However, unhappy at being denied the leadership of Jharkhand, Munda rejected the offer of a berth in the Vajpayee Ministry. All efforts by Laloo Prasad Yadav, who had camped in Ranchi on the eve of the swearing-in function, failed. Soren's hopes seemed t o have been dashed on November 13 when the Congress(I) Working Committee (CWC) declared that the party would not support any political party in the formation of a government in Jharkhand. The CWC, however, changed its stand at the last moment and decided to support Sibu Soren. But the JMM leader was unable to mobilise the support of 41 MLAs to demonstrate a majority. The tally of the non-NDA front remained 36 (12 of the JMM, 11 of the Congress(I), nine of the RJD, three of the CPI and one of the MCC).
Minutes before Babulal Marandi was sworn in, George Fernandes denied having made any promise to the JMM chief at any point. He told Frontline that both Laloo Prasad and Sibu Soren were two of a kind. The Minister justified the bifurcation of Bihar and launched a scathing attack on Laloo Prasad and his wife and Bihar Chief Minister Rabri Devi. He said that unemployment, poverty and the absence of development in Bihar were a direct fallout of the dishonest and inefficient administration by the RJD.
THE formation of Jharkhand is considered to be a great achievement of the tribal people of Chhotanagpur and Santhal Pargana, who have been agitating for statehood for 50 years. The new State which comprises 18 districts of south Bihar - Ranchi, Gumla, Lo hardaga, East Singbhum, West Singbhum, Hazaribagh, Giridih, Koderrma, Chatra, Dhanbad, Bokaro, Palamau, Garhwa, Dumka, Deoghar, Godda, Pakur and Sahebgunj. Jharkhand covers an area of 79,638 sq km of Bihar's total area of 1,74,083 sq km.
The Jharkhand movement started with the organisational activities of the Chhotanagpur Unnati Samaj (CUS), founded in 1921, and subsequently of the Adivasi Mahasabha, founded in 1939. The CUS submitted a memorandum to the Simon Commission in 1928 demandin g a separate Jharkhand State. The CUS, an organisation of Christian Adivasi students, was reconstituted with the inclusion of non-Christian Adivasis and it assumed the name Adivasi Mahasabha under the leadership of Major Jaipal Singh in 1939. The Adivasi Mahasabha at first accorded politics a secondary role and concentrated on agitations over economic issues at hand. It was soon realised that economic problems called for political solutions. The Adivasi Mahasabha was renamed the Jharkhand Party at a con ference held in at Ranchi in 1949. The Jharkhand Party contested the first the Bihar Assembly polls in 1952 and emerged as the second largest party, by winning 35 seats.
As a leader of the Jharkhand Party, Jaipal Singh made the demand in Parliament in 1954 for a separate Jharkhand state in view of the region;s social backwardness and economic deprivation. The movement's original demand was for the formation of a separate State with 16 districts of south Bihar's Chhotanagpur and Santhal Pargana regions. The Jharkhand Party also wanted three contiguous, tribal-dominated districts of adjoining West Bengal, four districts of Orissa and two districts of Madhya Pradesh to be included in the proposed State. West Bengal, Orissa and Madhya Pradesh have, however, refused to part with any territory.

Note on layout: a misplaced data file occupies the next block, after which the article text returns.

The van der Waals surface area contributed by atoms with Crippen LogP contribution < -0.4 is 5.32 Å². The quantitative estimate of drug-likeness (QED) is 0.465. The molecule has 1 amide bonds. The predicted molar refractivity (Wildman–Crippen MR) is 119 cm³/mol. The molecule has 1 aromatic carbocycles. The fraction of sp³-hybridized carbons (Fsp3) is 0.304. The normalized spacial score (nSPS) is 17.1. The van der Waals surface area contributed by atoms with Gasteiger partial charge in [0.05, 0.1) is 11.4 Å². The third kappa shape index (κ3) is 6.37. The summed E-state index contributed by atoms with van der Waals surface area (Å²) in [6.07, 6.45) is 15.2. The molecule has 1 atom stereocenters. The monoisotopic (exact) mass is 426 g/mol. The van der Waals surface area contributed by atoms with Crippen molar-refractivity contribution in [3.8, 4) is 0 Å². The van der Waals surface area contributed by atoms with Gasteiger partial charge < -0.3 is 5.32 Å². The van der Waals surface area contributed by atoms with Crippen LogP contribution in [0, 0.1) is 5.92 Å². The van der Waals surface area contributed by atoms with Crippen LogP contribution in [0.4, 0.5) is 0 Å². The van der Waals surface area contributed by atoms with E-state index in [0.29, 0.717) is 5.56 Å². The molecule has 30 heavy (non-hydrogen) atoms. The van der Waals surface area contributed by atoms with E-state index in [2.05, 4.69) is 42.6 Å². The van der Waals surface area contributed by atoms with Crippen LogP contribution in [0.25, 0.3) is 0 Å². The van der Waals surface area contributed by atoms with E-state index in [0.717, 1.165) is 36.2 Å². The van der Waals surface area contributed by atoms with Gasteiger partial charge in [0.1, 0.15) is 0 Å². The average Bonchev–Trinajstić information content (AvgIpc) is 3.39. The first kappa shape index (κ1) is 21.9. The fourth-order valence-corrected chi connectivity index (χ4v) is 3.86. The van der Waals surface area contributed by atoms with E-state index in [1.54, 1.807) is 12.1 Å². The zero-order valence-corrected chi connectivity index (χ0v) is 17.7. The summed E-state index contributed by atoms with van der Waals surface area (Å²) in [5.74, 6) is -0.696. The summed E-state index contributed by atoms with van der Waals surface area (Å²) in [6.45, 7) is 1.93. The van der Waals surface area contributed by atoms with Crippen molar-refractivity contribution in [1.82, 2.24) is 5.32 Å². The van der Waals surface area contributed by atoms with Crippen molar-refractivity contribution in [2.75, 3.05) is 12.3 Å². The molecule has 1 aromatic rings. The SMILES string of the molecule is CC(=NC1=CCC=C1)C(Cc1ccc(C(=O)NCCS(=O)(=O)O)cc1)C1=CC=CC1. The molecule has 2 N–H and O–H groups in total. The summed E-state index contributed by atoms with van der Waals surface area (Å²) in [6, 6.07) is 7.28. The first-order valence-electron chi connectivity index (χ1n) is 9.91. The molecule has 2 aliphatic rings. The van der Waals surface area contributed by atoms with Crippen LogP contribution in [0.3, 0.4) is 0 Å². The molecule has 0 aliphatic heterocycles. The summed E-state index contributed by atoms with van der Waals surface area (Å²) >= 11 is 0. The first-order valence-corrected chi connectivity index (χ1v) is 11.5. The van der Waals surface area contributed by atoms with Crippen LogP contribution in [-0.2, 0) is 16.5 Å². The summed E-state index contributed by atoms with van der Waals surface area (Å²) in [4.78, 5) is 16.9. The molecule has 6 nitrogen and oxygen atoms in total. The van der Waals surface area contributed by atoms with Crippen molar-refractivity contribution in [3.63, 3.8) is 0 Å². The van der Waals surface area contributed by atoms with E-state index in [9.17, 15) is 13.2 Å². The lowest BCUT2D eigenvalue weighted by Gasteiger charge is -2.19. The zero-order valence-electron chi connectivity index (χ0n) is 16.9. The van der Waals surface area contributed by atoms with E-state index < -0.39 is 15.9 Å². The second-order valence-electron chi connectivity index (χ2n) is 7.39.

In 1955, the Jharkhand Party submitted a memorandum to the States Reorganisation Commission, reiterating the State demand. The Commission rejected the demand on the ground that the Jharkhand Party did not have a majority in the Chhotanagpur and Santhal P argana regions, and that the tribal population constituted only one-third of the total population of the region concerned and was divided into several linguistic groups.
Subsequently the Jharkhand Party suffered a series of splits. In 1970, Sibu Soren of Santhal Pargana quit the party to form the JMM, with Benode Behari Mahato as its chairman. In 1980, following differences with Benode Behari Mahato, Sibu Soren formed a parallel group, JMM (Soren), with Nirmal Mahato as its president. Soren took over as the president of the party after Nirmal Mahato was murdered in Jamshedpur in August 1987.
SOUTH BIHAR, now Jharkhand, is populated by more than 50 communities belonging to various Scheduled tribes and Scheduled Castes, such as Santhal, Munda, Oraon, Ho, Birhor, Kharia, Bhumij, Dusad, Lohar, Gond, Kuiri, Muchi, Kudmi (Mahato) and Mahali. The h istory of the Jharkhand movement, based on ethnic and regional economic demands, has been a story of splits and divisions in it, on ethnic and religious lines. The basic components/issues on which the Jharkhand identity developed have been the exploitati on of the tribal people by dikus (outsiders), the inclusion or exclusion of some communities in the list for reservation as guaranteed by constitutional provisions, the right to forest resources, and the marginalisation and displacement of populations for the sake of indust ries, river valley projects and power plants. The people belonging to various tribal communities and backward castes inhabiting this mineral-rich region have for centuries been victims of an exploitative social system. Their history, therefore, is one of not only repression, but revolt. The demand for a separate State, raised by the tribal people soon after Independence, was a natural reaction to prolonged deprivation and a manifestation of growing resentment in the tribal mind.
But more than 55 years after its initiation, the movement remains in a state of flux, riven by personality clashes and held together by only transient alignments.
The recent character history of the Jharkhand movement, marked by a multiplicity of organisations, each claiming to uphold the Jharkhand cause, merely complicated its course. It is clear that the tribal leaders concentrated more on infighting than on mob ilising support for the cause. The leaders are accused of getting influenced by electoral politics. This has been the reason for the Jharkhand parties losing their support base and the BJP building its political network throughout south Bihar.
With the outlawed MCC having already unleashed an orgy of violence in sensitive areas - the killing of Ajoy Kumar Singh, the Superintendent of Police of Lohardaga in the Perser forests on October 4, and the gunning down Archana Sharma, wife of Deepak Pra sad, Deputy Commissioner of Hazaribagh, on November 11, for instance - extremism threatens to spoil the future of Jharkhand. This apprehension, said the State's newly appointed Chief Secretary V.S. Dubey, "is real and requires urgent attention."